Residence nil rate band 

Partially offsetting the freezing of the inheritance tax allowance, we saw the introduction of the residence nil rate band in 2017. Set at £175,000, this offers a means of protecting your family home from potential inheritance tax liabilities.

VAT on private school fees

The parties differ widely on this headline topic, with the Conservatives seeking to keep the current status quo while a Labour government would look to begin charging VAT on private school fees. Private education has always been a hot topic in politics and finance.

Limited scope for fundamental changes

Looking at the broader issue of taxation, whichever government is in office after the election, there really is limited scope for immediate tax rises due to the state of UK finances. This is one of the main reasons why, at the moment, the tax policies of the leading two parties have more similarities than usual. 

Other issues will emerge on taxation, but compared to the main drivers, they are akin to tinkering around the edges.

Economic growth

Short to medium-term economic growth significantly influences not only personal finances but also the finances of the government and the broader country. Therefore, it's essential to look at recent performance, current performance, and forecasts for the future.

Measured by year-on-year growth in Gross Domestic Product (GDP), the performance has been mixed in recent years:-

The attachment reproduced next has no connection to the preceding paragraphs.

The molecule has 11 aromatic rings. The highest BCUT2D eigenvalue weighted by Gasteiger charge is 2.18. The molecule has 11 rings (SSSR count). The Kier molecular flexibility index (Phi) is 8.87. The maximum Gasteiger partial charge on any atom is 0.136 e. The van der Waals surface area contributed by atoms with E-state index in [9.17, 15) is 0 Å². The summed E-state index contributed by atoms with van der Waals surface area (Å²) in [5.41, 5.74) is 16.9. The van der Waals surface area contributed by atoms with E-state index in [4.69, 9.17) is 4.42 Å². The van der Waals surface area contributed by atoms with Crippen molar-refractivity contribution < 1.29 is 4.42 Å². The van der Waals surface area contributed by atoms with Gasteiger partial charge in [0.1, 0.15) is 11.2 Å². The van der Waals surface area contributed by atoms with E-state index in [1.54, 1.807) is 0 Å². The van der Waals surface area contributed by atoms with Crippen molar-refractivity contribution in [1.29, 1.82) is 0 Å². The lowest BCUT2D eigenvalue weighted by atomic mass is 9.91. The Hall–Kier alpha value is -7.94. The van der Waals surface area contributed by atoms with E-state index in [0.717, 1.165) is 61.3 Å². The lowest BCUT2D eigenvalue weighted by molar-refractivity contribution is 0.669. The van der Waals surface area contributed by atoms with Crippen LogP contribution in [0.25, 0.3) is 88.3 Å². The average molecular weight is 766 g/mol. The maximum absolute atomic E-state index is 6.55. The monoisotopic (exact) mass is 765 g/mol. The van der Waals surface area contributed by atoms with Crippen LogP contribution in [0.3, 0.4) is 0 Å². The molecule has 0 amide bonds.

• 2023 growth of 0.1%
  • 2022 growth of 4.3%
  • 2021 growth of 8.7%
  • 2020 growth of -10.4%
  • 2019 growth of 1.6%
  • 2018 growth of 1.4%
  • 2017 growth of 2.7%
  • 2016 growth of 1.9%
  • 2015 growth of 2.2%
  • 2014 growth of 3.2%

Data: ONS

While the UK entered a technical recession towards the end of 2023 (two consecutive quarters of negative growth), there was a strong rebound in the first three months of 2024, with GDP increasing by 0.6%. This was ahead of the consensus of 0.4% and prompted some economists to favourably review their full-year forecasts for 2024.

The IMF increased its 2024 forecast for the UK economy from 0.5% growth to 0.7% while maintaining a 1.5% growth forecast for 2025. On the topic of politics and finance, there has yet to be any significant comment on the impact a change of government may have on the short to medium-term outlook.